One Day - All of Glasgow

‘People make Glasgow’ - the slogan that is now synonymous with the city itself. Having lived here for almost two years, I am firmly of the opinion that Glaswegians are indeed deserving of this accolade. Whether you are brunching in the West End, shopping in the city centre or attending a gig over on the Southside, a friendly smile and some witty banter are never in short supply. As a result, I owe much of my seamless transition into the Glasgow way of life to the people who reside here and ensure the city is as welcoming as the reputation that precedes it.

Nonetheless, faced with all this hype about the inhabitants, it is important not to forget the other pillar that has cemented Glasgow’s position as the most vibrant city in Scotland. Our impressive range of attractions draws almost 800,000 international visitors every year, putting us firmly on the map as a melting pot of culture and commerce.


Given just one day to scout out some of Glasgow’s highlights, I gladly accepted the challenge of documenting my 24 hours trip around this cracking city I call home.

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9:30 AM -  The morning began by hopping on the first City Sightseeing open-top bus departing from George Square. Leaving every 15 minutes, I was assured there was no need to stick to a strict schedule which allowed me the freedom to follow my own route around the 21 stops. With Neil Oliver’s celebrated voice providing historical commentary through the onboard headset, I did as I was instructed and duly took in the sights of the Merchant City and the People’s Palace before getting off and grabbing a coffee at the Willow Tea Rooms on Buchanan Street. Far from stuck in the past, the shop’s impressive interior which was designed by the national treasure, Charles Rennie Mackintosh, made for a unique setting to enjoy my morning cuppa. Had the clock not been ticking, I would certainly have stayed and sampled some of the Instagram- worthy cakes on offer, however, midday was fast approaching and it was onwards to the first single malt distillery in Glasgow for over 100 years.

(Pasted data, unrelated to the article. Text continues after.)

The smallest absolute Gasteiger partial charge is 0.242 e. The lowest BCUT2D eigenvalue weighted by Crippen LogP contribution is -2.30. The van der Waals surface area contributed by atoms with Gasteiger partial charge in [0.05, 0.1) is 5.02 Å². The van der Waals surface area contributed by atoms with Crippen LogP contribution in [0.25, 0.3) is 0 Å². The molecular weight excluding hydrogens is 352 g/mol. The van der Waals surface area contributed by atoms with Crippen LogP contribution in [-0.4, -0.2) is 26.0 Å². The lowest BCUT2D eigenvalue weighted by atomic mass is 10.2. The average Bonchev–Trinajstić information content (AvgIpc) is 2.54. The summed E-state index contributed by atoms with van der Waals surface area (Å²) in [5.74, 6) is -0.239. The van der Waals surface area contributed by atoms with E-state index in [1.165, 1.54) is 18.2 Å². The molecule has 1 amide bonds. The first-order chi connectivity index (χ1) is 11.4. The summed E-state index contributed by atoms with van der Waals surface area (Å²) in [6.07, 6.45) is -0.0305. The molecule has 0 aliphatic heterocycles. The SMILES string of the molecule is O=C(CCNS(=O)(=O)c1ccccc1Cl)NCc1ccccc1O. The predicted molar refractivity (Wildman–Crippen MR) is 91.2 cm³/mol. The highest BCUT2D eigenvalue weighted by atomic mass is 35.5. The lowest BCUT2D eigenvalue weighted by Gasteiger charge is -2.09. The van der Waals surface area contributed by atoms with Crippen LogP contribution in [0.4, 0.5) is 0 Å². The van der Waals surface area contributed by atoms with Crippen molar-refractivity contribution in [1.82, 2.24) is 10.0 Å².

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11:00 AM- For the price of two drinks elsewhere, visitors to the Clydeside Distillery receive a tour, three sampling drams and keepsake glass to take home after their trip. The warm and attentive staff provided a fascinating insight into the age-old process of whisky making whilst the incredible lunch platter, served in the modern surroundings of the cafe, was certainly the envy of other diners. Featuring the best of Scottish fayre, it was topped off by a whisky glazed doughnut and one last dram for the road. With my belly suitably warmed, I walked a mere ten minutes before arriving at the Riverside Museum which is home to over 3,000 historic transport objects. Both free to enter and easy to navigate, the iconic building conveniently faces out onto the river and the fourth attraction of the day - The Tallship. Known as the Glenlee, this vessel is one of only 5 surviving boats that were built on the Clyde and, as such, is well worth a visit not just for the amazing photo opportunities, but also the chance to explore a pivotal piece of Glasgow’s merchant history. However, with a short jaunt down Kelvin way, I was whisked 66 million years further back in time and brought face to face with two relics that originated from an era long before that of the Tallship.